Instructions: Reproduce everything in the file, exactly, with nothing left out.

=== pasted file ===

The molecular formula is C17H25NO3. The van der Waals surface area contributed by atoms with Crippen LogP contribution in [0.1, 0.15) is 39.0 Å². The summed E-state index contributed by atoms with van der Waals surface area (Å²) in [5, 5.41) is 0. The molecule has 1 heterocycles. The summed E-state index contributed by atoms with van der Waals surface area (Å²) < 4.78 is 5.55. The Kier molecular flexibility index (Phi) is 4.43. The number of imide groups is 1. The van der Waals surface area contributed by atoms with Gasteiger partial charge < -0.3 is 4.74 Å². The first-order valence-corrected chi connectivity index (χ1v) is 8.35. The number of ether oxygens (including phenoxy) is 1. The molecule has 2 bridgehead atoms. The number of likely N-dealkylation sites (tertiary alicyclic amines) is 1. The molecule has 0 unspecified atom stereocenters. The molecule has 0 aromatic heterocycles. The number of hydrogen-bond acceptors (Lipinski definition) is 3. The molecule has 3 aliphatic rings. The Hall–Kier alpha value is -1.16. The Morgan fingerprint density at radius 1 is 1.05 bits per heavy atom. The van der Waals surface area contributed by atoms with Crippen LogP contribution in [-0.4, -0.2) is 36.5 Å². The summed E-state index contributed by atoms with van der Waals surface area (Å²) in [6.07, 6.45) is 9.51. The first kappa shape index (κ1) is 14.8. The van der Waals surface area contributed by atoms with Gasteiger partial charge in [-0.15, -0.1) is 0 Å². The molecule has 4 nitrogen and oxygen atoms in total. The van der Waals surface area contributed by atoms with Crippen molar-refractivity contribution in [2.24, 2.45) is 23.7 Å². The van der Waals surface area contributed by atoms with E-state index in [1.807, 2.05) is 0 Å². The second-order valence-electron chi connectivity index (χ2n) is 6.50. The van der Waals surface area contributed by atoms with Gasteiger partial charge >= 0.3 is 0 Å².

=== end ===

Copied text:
The molecular formula is C17H25NO3. The van der Waals surface area contributed by atoms with Crippen LogP contribution in [0.1, 0.15) is 39.0 Å². The summed E-state index contributed by atoms with van der Waals surface area (Å²) in [5, 5.41) is 0. The molecule has 1 heterocycles. The summed E-state index contributed by atoms with van der Waals surface area (Å²) < 4.78 is 5.55. The Kier molecular flexibility index (Phi) is 4.43. The number of imide groups is 1. The van der Waals surface area contributed by atoms with Gasteiger partial charge < -0.3 is 4.74 Å². The first-order valence-corrected chi connectivity index (χ1v) is 8.35. The number of ether oxygens (including phenoxy) is 1. The molecule has 2 bridgehead atoms. The number of likely N-dealkylation sites (tertiary alicyclic amines) is 1. The molecule has 0 unspecified atom stereocenters. The molecule has 0 aromatic heterocycles. The number of hydrogen-bond acceptors (Lipinski definition) is 3. The molecule has 3 aliphatic rings. The Hall–Kier alpha value is -1.16. The Morgan fingerprint density at radius 1 is 1.05 bits per heavy atom. The van der Waals surface area contributed by atoms with Crippen LogP contribution in [-0.4, -0.2) is 36.5 Å². The summed E-state index contributed by atoms with van der Waals surface area (Å²) in [6.07, 6.45) is 9.51. The first kappa shape index (κ1) is 14.8. The van der Waals surface area contributed by atoms with Gasteiger partial charge in [-0.15, -0.1) is 0 Å². The molecule has 4 nitrogen and oxygen atoms in total. The van der Waals surface area contributed by atoms with Crippen molar-refractivity contribution in [2.24, 2.45) is 23.7 Å². The van der Waals surface area contributed by atoms with E-state index in [1.807, 2.05) is 0 Å². The second-order valence-electron chi connectivity index (χ2n) is 6.50. The van der Waals surface area contributed by atoms with Gasteiger partial charge >= 0.3 is 0 Å².